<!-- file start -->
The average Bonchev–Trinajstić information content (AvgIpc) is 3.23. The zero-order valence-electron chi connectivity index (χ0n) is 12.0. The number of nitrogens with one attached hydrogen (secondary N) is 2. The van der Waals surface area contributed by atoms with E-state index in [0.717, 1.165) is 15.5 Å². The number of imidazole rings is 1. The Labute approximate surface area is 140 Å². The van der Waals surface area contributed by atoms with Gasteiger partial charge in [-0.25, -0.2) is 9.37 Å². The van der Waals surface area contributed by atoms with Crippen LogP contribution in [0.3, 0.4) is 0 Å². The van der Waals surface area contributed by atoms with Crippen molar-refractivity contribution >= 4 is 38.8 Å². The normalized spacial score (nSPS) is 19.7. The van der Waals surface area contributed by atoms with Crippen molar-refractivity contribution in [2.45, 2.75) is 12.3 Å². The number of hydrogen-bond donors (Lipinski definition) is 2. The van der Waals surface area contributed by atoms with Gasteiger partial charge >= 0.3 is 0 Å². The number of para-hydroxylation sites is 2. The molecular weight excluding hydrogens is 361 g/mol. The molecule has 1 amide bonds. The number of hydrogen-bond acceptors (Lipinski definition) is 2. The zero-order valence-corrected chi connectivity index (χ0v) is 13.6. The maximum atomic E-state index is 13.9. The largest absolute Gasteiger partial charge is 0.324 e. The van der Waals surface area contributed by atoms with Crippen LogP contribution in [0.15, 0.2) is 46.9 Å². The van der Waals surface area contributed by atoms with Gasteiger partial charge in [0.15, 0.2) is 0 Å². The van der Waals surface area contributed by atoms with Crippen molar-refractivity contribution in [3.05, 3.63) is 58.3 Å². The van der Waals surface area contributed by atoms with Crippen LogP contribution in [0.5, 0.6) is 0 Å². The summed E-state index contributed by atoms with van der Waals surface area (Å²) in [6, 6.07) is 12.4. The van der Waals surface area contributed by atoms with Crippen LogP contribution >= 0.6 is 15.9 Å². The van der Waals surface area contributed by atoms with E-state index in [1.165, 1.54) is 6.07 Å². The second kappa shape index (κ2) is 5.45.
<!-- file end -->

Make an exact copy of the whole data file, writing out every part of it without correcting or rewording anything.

The average Bonchev–Trinajstić information content (AvgIpc) is 3.23. The zero-order valence-electron chi connectivity index (χ0n) is 12.0. The number of nitrogens with one attached hydrogen (secondary N) is 2. The van der Waals surface area contributed by atoms with E-state index in [0.717, 1.165) is 15.5 Å². The number of imidazole rings is 1. The Labute approximate surface area is 140 Å². The van der Waals surface area contributed by atoms with Gasteiger partial charge in [-0.25, -0.2) is 9.37 Å². The van der Waals surface area contributed by atoms with Crippen LogP contribution in [0.3, 0.4) is 0 Å². The van der Waals surface area contributed by atoms with Crippen molar-refractivity contribution >= 4 is 38.8 Å². The normalized spacial score (nSPS) is 19.7. The van der Waals surface area contributed by atoms with Crippen molar-refractivity contribution in [2.45, 2.75) is 12.3 Å². The number of hydrogen-bond donors (Lipinski definition) is 2. The van der Waals surface area contributed by atoms with Gasteiger partial charge >= 0.3 is 0 Å². The number of para-hydroxylation sites is 2. The molecular weight excluding hydrogens is 361 g/mol. The molecule has 1 amide bonds. The number of hydrogen-bond acceptors (Lipinski definition) is 2. The zero-order valence-corrected chi connectivity index (χ0v) is 13.6. The maximum atomic E-state index is 13.9. The largest absolute Gasteiger partial charge is 0.324 e. The van der Waals surface area contributed by atoms with Crippen LogP contribution in [0.15, 0.2) is 46.9 Å². The van der Waals surface area contributed by atoms with Gasteiger partial charge in [0.15, 0.2) is 0 Å². The van der Waals surface area contributed by atoms with Crippen molar-refractivity contribution in [3.05, 3.63) is 58.3 Å². The van der Waals surface area contributed by atoms with Crippen LogP contribution in [0.5, 0.6) is 0 Å². The summed E-state index contributed by atoms with van der Waals surface area (Å²) in [6, 6.07) is 12.4. The van der Waals surface area contributed by atoms with Crippen LogP contribution >= 0.6 is 15.9 Å². The van der Waals surface area contributed by atoms with E-state index in [1.165, 1.54) is 6.07 Å². The second kappa shape index (κ2) is 5.45.